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11/3/2008
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Windows Server 2008 R2 Perks Up Virtualization

In addition to Hyper-V, Terminal Services, the company's presentation virtualization technology, gets a significant boost and a new name.

When Microsoft lifted the veil on Windows Server 2008 R2 last week, the company's big push into cloud computing and Windows 7 largely trumped the server update. However, with a series of improvements to things like virtualization and performance, the well-received Windows Server 2008 gets a notable tune-up.

Server virtualization made its first appearance as an operating system feature in Windows Server 2008's Hyper-V, but Microsoft still had some catching up to do to meet the level of sophistication of competitive offerings. In Windows Server 2008 R2, Microsoft has made a few tweaks to Hyper-V and added some much-desired features.

Microsoft has added live virtual machine migration, a pre-condition for an automated data center and something competitors like VMware already have in their products, to Windows Server 2008 R2. With live migration, companies can move virtual images between host machines in "less than two seconds," providing no-downtime migration and better manageability.

The company has also done a bunch of work under the hood on Hyper-V. "We tend to talk about features, but a lot of infrastructure work is going on in Hyper-V too," Bill Hilf, Microsoft's general manager of Windows Server marketing and platform strategy, said in an interview. Microsoft claims the new Hyper-V will be more reliable, faster, and able to run in more configurations.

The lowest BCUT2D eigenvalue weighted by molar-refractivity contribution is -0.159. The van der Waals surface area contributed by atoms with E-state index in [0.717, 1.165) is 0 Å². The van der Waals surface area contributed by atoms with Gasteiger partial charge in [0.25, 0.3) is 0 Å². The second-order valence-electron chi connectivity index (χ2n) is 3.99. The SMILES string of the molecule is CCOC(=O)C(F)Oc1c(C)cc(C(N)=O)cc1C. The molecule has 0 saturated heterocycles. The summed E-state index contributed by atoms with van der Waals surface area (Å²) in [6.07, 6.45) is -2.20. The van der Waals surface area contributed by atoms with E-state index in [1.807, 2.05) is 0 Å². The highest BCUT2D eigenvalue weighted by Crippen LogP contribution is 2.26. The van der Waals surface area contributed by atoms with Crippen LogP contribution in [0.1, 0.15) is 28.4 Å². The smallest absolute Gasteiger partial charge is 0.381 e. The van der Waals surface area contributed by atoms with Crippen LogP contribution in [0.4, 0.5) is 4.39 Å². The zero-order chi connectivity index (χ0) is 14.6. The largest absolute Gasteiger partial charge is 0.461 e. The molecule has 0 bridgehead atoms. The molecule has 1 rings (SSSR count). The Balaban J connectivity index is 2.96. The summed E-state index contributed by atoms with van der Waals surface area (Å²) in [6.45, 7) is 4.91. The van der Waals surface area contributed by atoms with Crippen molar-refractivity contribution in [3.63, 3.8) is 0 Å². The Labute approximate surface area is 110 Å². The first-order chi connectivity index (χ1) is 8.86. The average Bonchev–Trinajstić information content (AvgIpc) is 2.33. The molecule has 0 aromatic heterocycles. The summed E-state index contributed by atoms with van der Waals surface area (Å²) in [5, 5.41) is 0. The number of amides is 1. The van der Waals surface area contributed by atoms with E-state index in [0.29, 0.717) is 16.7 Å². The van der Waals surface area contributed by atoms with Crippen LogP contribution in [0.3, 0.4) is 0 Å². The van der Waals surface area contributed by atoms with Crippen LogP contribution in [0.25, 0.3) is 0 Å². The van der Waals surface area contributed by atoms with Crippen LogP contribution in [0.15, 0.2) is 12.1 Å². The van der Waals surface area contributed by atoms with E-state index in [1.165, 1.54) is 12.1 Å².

Hyper-V isn't the only virtualization technology in Windows Server 2008 getting some work done. Terminal Services, the company's presentation virtualization technology, gets a significant boost and a new name. Terminal Services becomes Remote Desktop Services. It's now supports full-on Virtual Desktop Infrastructure and gets enhanced remote management capabilities as well as Web-based access to a remote desktop instance.

Remote Desktop Services users will see significant improvements as well, though some of them will require Windows 7. New user support includes better multimedia, multiple monitor support, improved audio support, the ability to run Windows' AeroGlass user interface, and single sign-on.

Among the recent networking technologies to get big play, few have been as popular as WAN optimization and application acceleration, which seek to improve the performance of applications and data served over the network. In Windows Server 2008 R2, Microsoft adds branch office file caching and optimization of a few protocols, such as its proprietary Server Message Block protocol. That follows up on a jointly developed appliance from Cisco and Microsoft announced last month.

Several other new features demand some close attention as well. A new feature called DirectAccess will allow VPN-less connection to corporate networks for Windows 7 users. Microsoft's Web server, Internet Information Services, gets support for PowerShell scripting. And Windows Server 2008 R2 will support more than 64 processing cores.

It's unclear whether it will be included in Windows Server 2008 R2, or if it will be relegated to future versions of the OS, but Microsoft last week also released the first test version of its new application server technology, code-named "Dublin." Dublin blends some features of application servers and Web servers and, Microsoft says, makes it easier for developers to deploy and manage composite apps.

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